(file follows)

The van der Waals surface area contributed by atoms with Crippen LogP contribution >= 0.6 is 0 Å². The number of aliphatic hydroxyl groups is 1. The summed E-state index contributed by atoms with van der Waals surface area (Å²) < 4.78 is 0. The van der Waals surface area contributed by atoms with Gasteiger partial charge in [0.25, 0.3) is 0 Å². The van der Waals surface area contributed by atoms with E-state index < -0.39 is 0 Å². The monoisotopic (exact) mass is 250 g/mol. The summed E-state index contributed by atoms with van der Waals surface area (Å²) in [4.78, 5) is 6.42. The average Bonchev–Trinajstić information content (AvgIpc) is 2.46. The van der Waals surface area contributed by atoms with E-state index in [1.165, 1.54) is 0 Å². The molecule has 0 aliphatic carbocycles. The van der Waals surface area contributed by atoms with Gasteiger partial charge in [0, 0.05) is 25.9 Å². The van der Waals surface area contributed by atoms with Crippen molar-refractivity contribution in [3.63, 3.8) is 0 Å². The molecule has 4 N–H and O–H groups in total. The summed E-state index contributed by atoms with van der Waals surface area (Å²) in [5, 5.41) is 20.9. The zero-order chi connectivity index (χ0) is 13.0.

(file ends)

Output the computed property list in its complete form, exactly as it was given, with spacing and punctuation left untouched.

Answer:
The van der Waals surface area contributed by atoms with Crippen LogP contribution >= 0.6 is 0 Å². The number of aliphatic hydroxyl groups is 1. The summed E-state index contributed by atoms with van der Waals surface area (Å²) < 4.78 is 0. The van der Waals surface area contributed by atoms with Gasteiger partial charge in [0.25, 0.3) is 0 Å². The van der Waals surface area contributed by atoms with E-state index < -0.39 is 0 Å². The monoisotopic (exact) mass is 250 g/mol. The summed E-state index contributed by atoms with van der Waals surface area (Å²) in [4.78, 5) is 6.42. The average Bonchev–Trinajstić information content (AvgIpc) is 2.46. The van der Waals surface area contributed by atoms with E-state index in [1.165, 1.54) is 0 Å². The molecule has 0 aliphatic carbocycles. The van der Waals surface area contributed by atoms with Gasteiger partial charge in [0, 0.05) is 25.9 Å². The van der Waals surface area contributed by atoms with Crippen molar-refractivity contribution in [3.63, 3.8) is 0 Å². The molecule has 4 N–H and O–H groups in total. The summed E-state index contributed by atoms with van der Waals surface area (Å²) in [5, 5.41) is 20.9. The zero-order chi connectivity index (χ0) is 13.0.